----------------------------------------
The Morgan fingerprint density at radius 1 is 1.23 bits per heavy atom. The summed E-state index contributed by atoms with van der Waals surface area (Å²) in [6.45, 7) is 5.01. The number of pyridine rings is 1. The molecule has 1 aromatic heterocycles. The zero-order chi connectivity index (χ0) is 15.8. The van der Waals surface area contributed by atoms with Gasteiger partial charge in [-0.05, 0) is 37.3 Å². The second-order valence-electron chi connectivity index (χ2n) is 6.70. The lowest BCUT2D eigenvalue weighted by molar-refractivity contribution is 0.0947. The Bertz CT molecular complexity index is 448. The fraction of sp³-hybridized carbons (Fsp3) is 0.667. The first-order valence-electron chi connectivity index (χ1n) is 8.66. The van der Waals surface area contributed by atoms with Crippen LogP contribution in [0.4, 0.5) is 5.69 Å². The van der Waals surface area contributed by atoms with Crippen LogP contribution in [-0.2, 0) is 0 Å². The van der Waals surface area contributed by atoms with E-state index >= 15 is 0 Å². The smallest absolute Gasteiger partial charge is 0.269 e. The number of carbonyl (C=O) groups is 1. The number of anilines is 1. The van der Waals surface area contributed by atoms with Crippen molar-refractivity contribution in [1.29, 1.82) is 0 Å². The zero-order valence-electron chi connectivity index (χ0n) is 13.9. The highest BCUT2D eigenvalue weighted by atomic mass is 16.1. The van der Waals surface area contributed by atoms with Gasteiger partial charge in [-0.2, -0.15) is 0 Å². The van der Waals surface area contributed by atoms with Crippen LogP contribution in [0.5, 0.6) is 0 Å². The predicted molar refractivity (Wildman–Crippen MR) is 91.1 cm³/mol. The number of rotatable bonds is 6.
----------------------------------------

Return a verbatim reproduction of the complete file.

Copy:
The Morgan fingerprint density at radius 1 is 1.23 bits per heavy atom. The summed E-state index contributed by atoms with van der Waals surface area (Å²) in [6.45, 7) is 5.01. The number of pyridine rings is 1. The molecule has 1 aromatic heterocycles. The zero-order chi connectivity index (χ0) is 15.8. The van der Waals surface area contributed by atoms with Gasteiger partial charge in [-0.05, 0) is 37.3 Å². The second-order valence-electron chi connectivity index (χ2n) is 6.70. The lowest BCUT2D eigenvalue weighted by molar-refractivity contribution is 0.0947. The Bertz CT molecular complexity index is 448. The fraction of sp³-hybridized carbons (Fsp3) is 0.667. The first-order valence-electron chi connectivity index (χ1n) is 8.66. The van der Waals surface area contributed by atoms with Crippen LogP contribution in [0.4, 0.5) is 5.69 Å². The van der Waals surface area contributed by atoms with Crippen LogP contribution in [-0.2, 0) is 0 Å². The van der Waals surface area contributed by atoms with E-state index >= 15 is 0 Å². The smallest absolute Gasteiger partial charge is 0.269 e. The number of carbonyl (C=O) groups is 1. The number of anilines is 1. The van der Waals surface area contributed by atoms with Crippen molar-refractivity contribution in [1.29, 1.82) is 0 Å². The zero-order valence-electron chi connectivity index (χ0n) is 13.9. The highest BCUT2D eigenvalue weighted by atomic mass is 16.1. The van der Waals surface area contributed by atoms with Gasteiger partial charge in [-0.2, -0.15) is 0 Å². The van der Waals surface area contributed by atoms with Crippen LogP contribution in [0.5, 0.6) is 0 Å². The predicted molar refractivity (Wildman–Crippen MR) is 91.1 cm³/mol. The number of rotatable bonds is 6.